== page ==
After more than a year of speculation, St. Petersburg city council member Darden Rice officially filed to run for mayor Tuesday.
“I’ve had people asking me to run for quite a while,” Rice, a longtime St. Pete resident who has represented District 4 on city council since 2013, told the Catalyst. “I love this city, I’m passionate about St. Pete and I want us to thrive. That’s why I’m running.”
Campaigning during a pandemic will be a different experience than in previous election cycles, Rice said, and she plans to communicate with voters by working the phones and having one-on-one conversations.
“We’re going to be very careful and I want people to be safe and healthy,” said Rice, who identified getting through the pandemic as one of her top priorities. “Obviously, common sense and safety precludes having large gatherings but we’ll see what happens in the next few months. Hopefully we round this corner, the vaccines get out and maybe we’ll be having a different conversation.”
Once the immediate threat of Covid-19 is diminished, Rice said she still plans to continue looking for ways to provide support for businesses that have suffered during the pandemic and highlighted the ongoing need for funding for the public health system.
“This could be something that we may have to deal with again,” she said. “We just have to be better prepared.”
Aside from surviving the pandemic, Rice has also made a campaign pledge to make St. Pete the “education city” with the goal of creating universal pre-kindergarten and free two-year community college and technical programs during her first term as mayor.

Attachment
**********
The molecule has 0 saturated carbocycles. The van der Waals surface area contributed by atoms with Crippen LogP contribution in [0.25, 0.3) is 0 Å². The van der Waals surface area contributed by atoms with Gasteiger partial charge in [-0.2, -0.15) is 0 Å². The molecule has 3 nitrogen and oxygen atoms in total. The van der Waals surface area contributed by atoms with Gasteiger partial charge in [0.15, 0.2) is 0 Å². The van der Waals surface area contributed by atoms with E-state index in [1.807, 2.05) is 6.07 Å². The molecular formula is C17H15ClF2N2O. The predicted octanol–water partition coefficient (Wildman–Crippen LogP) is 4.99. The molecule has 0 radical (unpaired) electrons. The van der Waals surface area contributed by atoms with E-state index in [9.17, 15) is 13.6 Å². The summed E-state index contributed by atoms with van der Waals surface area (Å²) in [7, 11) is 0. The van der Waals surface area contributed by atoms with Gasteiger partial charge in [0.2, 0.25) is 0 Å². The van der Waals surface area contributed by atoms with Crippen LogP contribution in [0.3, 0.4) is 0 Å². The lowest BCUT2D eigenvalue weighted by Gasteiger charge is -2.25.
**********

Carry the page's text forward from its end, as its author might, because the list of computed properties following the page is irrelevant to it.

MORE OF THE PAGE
“We know we can’t always count on state efforts to prioritize and ensure student success,” Rice said. “Our city needs to take a more active role in making sure our children start off with the tools they need to graduate high school and pursue additional education or job training if they desire.”
In addition to her support for education, Rice, who currently serves as an executive member of the board of directors for Tampa Bay Water and the chair of Forward Pinellas, has been an advocate for environmental issues, historic preservation, creating stronger neighborhoods and increasing affordable housing.
“As we grow, we want to make sure that we grow in a way that protects our authenticity, our specialness, and our affordability in a way that lifts up all neighborhoods and provides opportunities for everyone,” she said. “As the future mayor, I am dedicated to that, and I think it’s one of the most important challenges we face. And I suspect it’s going to be one of the main things we talk about on the campaign trail.”
In terms of the campaign itself, Rice has already raised more than $224,000 through her Friends of Darden Rice political committee. She didn’t identify any endorsements yet but said she will be rolling them out in the future. And while she “greatly respects” Congressman Charlie Crist and Councilwoman Lisa Wheeler-Bowman, both of who have endorsed her opponent, former county commissioner Ken Welch, she said “their voices are no more or no less important than teachers, artists, plumbers and retirees that make St. Pete home.”
Other candidates seeking the mayoral seat include former state representative Wengay “Newt” Newton and Michael Ingram, a political science major at USF. Due to term limits, Mayor Rick Kriseman will not run again. A primary election will be held Aug. 24. If none of the candidates gets more than half the vote, the top two will advance to the Nov. 2 general election. The winner will take office in January 2022.